The Primus Classic Trail finishes towards the middle of our fleet for a low price. While it isn't the lightest stove, it is lighter and more packable than several other stoves in our test. For pure cooking performance (simmering and boil time), it came in third in our analysis. The large burner head means it works well with bigger pots and pans. If you're looking for a backcountry burner with the cooking performance of your stove at home, read on. If you need something lighter and even less expensive, check out the Etekcity Ultralight, which was our Best Stove on a Tight Budget.
Primus Classic Trail Review
Cons: Inefficient, not light, small valve control
Compare to Similar Products
Our Analysis and Test Results
When our testers first took this stove out of the box, we were unimpressed. It has the look and feel of a canister stove from 30 years ago. We were surprised then, to get it out in the field and find that not only does it really throw some heat, but it also simmers well. Unlike the other small canister stoves in the test, it has a broad burner head which, while presenting some problems, nicely distributes heat around the bottom of a pot or pan, limiting hot spots.
When we first fired this stove up, we were very impressed by the flame and heat output. We were not surprised to find that it was one of the least fuel-efficient stoves in the review. It wasn't too bad in the no-wind test, but like some small canister stoves, it performed poorly in front of the fan. It burned a lot of fuel without achieving a rolling boil during the 8 - 10mph wind test. The MSR PocketRocket Deluxe and Soto Windmaster both brought water to a boil in front of the fan.
We suspect one of the reasons that our tested fuel efficiency was low is that the burner head is quite large on the Classic Trail, almost three times a big as the PocketRocket 2 and the largest in the test. Our tester backpacking pot is 7 inches in diameter, and so part of the flame inevitably licks up the side and heat is lost. While using this stove, a bigger pan is better. For users concerned with fuel efficiency, making sure that the flame does not go beyond the bottom of the pot is essential.
Weight is another metric where the Classic Trail lives up to its old school appearance. It is the heaviest small canister stove in our test, twice as heavy as the Deluxe or GigaPower 2.0. It is, however, much lighter than any of the liquid fuel stoves.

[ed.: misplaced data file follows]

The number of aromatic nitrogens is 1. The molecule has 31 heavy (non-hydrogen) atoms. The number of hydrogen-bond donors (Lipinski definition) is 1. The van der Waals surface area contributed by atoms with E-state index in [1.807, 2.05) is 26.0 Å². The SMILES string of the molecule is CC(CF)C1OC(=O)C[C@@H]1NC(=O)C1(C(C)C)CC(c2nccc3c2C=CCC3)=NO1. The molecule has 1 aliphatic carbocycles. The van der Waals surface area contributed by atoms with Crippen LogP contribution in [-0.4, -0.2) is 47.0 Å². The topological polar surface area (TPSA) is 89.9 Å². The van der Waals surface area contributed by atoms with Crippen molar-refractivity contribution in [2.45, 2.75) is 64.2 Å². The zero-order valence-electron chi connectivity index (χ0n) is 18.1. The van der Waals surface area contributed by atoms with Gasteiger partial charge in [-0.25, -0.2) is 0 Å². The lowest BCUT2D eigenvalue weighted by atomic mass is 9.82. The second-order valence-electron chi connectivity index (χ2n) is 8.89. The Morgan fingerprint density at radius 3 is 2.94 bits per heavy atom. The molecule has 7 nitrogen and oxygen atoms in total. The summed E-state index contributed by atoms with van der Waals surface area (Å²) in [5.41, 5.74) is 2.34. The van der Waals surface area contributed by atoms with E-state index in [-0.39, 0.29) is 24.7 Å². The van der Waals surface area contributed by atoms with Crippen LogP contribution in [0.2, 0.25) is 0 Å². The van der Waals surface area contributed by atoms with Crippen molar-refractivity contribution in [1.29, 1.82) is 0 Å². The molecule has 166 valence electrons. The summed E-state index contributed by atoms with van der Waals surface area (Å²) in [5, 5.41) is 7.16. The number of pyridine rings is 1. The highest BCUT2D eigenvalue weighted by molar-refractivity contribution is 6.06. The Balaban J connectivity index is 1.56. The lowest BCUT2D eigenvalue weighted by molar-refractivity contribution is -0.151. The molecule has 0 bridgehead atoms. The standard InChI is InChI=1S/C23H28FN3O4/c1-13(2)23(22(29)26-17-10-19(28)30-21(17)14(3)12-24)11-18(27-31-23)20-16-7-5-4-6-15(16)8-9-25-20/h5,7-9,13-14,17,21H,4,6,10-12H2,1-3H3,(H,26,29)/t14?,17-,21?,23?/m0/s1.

Though this could hardly be called a "small" canister stove, it is still reasonably packable. When we unboxed this stove, the control valve assembly was loose from the burned head. When installed, it makes the stove awkward to pack, but if removed after use the unit can easily fit in our 2.5-liter pot with an 8oz fuel canister.
Low heat cooking is where the Classic Trail shines. The spectrum of flame control on this stove was possibly unparalleled in our test and reminded us more of our stove at home than something we'd carry into the backcountry. It was easier to simmer with this stove than with the MSR Dragonfly, a liquid fuel stove designed for simmering. The wide burner head distributes heat around the bottom of pots and pans much better than the laser focus of many of the other stoves in the test, like the Primus Omnilite Ti or the PocketRocket 2.
The Classic Trail put in a solid no-wind boil time, bringing 1 liter of water to boil in 4 minutes and 56 seconds.
Like most small canister stoves, it did not do well in the wind. In 30 minutes, it failed to boil 1 liter of water but made large bubbles and some steam.
We do not recommend aftermarket windscreen. Readers should be aware that Primus explicitly warns against this in the instructions and there is a risk that the canister could become dangerously hot and explode.
Ease Of Use
The Classic Trail has some features that make it quite easy to use. Because they don't fold up to get smaller, the large pot supports come to the middle of the burner head, so big and small pots are reassuringly stable. At 8 cm it's only slightly taller than the GigaPower's 7 cm, giving it a reasonably low center of gravity. While large pots are more stable on this stove than most, users should beware of mounting this burner to a 16 oz fuel canister. Doing so with a pot full of two or more liters would disrupt the stove's center of gravity and overcome the inherent stability of the pot supports.
It lacks in other areas. The small old-fashioned valve control knob is harder to find under the pot, especially under the larger pots and pans that suit this stove. We wish it had the modern wire control that 8 of the other ten stoves in our test have. We also miss the piezo igniter found on many of the other stoves. These are the two features this stove lacks the most, and we think they would make the user experience just like the stove at home.
We think this stove is best suited to backpacking trips with groups of five or more. Large pots and pans are nice with big groups, and this stove shines under those. This stove could also be a great choice for backpackers who want to get fancy with their cooking and don't care about lower fuel efficiency or extra weight. Backpackers looking for a lighter and higher performing stove who are willing to spend a bit more money should check out our Editors' Choice award-winning MSR PocketRocket Deluxe. Those looking for something more versatile and durable for expeditions should look at the MSR Whisperlite.
It's hard to find any quality piece of backpacking gear for $20, never mind something as important as a stove. The low price and reasonable (if sometimes dated) performance of the Classic Trail make it an excellent value. It's so inexpensive it could be a good choice for a home emergency kit or a backup stove for car camping.
While this stove wasn't perfect, it cooked well, and the price is pretty great. If weight and fuel efficiency aren't big concerns for you, but the cooking ability is, you may have just found your stove.
— Ian McEleney